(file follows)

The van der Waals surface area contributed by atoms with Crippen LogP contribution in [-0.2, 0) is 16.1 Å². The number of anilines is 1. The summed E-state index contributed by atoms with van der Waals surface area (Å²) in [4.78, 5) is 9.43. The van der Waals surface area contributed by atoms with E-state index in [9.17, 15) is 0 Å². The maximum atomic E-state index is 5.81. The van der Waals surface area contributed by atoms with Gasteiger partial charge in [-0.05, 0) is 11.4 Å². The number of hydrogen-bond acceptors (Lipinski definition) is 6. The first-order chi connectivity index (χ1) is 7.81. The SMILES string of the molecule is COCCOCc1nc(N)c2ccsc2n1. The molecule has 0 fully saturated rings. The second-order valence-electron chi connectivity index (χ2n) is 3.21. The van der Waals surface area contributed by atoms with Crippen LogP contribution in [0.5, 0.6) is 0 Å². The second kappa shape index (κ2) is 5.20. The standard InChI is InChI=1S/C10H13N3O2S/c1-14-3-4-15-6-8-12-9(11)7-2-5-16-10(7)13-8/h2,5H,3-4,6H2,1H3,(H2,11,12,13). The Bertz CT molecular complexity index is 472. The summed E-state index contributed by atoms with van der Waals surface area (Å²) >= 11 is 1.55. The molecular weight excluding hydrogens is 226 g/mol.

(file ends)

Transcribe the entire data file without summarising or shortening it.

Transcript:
The van der Waals surface area contributed by atoms with Crippen LogP contribution in [-0.2, 0) is 16.1 Å². The number of anilines is 1. The summed E-state index contributed by atoms with van der Waals surface area (Å²) in [4.78, 5) is 9.43. The van der Waals surface area contributed by atoms with E-state index in [9.17, 15) is 0 Å². The maximum atomic E-state index is 5.81. The van der Waals surface area contributed by atoms with Gasteiger partial charge in [-0.05, 0) is 11.4 Å². The number of hydrogen-bond acceptors (Lipinski definition) is 6. The first-order chi connectivity index (χ1) is 7.81. The SMILES string of the molecule is COCCOCc1nc(N)c2ccsc2n1. The molecule has 0 fully saturated rings. The second-order valence-electron chi connectivity index (χ2n) is 3.21. The van der Waals surface area contributed by atoms with Crippen LogP contribution in [0.5, 0.6) is 0 Å². The second kappa shape index (κ2) is 5.20. The standard InChI is InChI=1S/C10H13N3O2S/c1-14-3-4-15-6-8-12-9(11)7-2-5-16-10(7)13-8/h2,5H,3-4,6H2,1H3,(H2,11,12,13). The Bertz CT molecular complexity index is 472. The summed E-state index contributed by atoms with van der Waals surface area (Å²) >= 11 is 1.55. The molecular weight excluding hydrogens is 226 g/mol.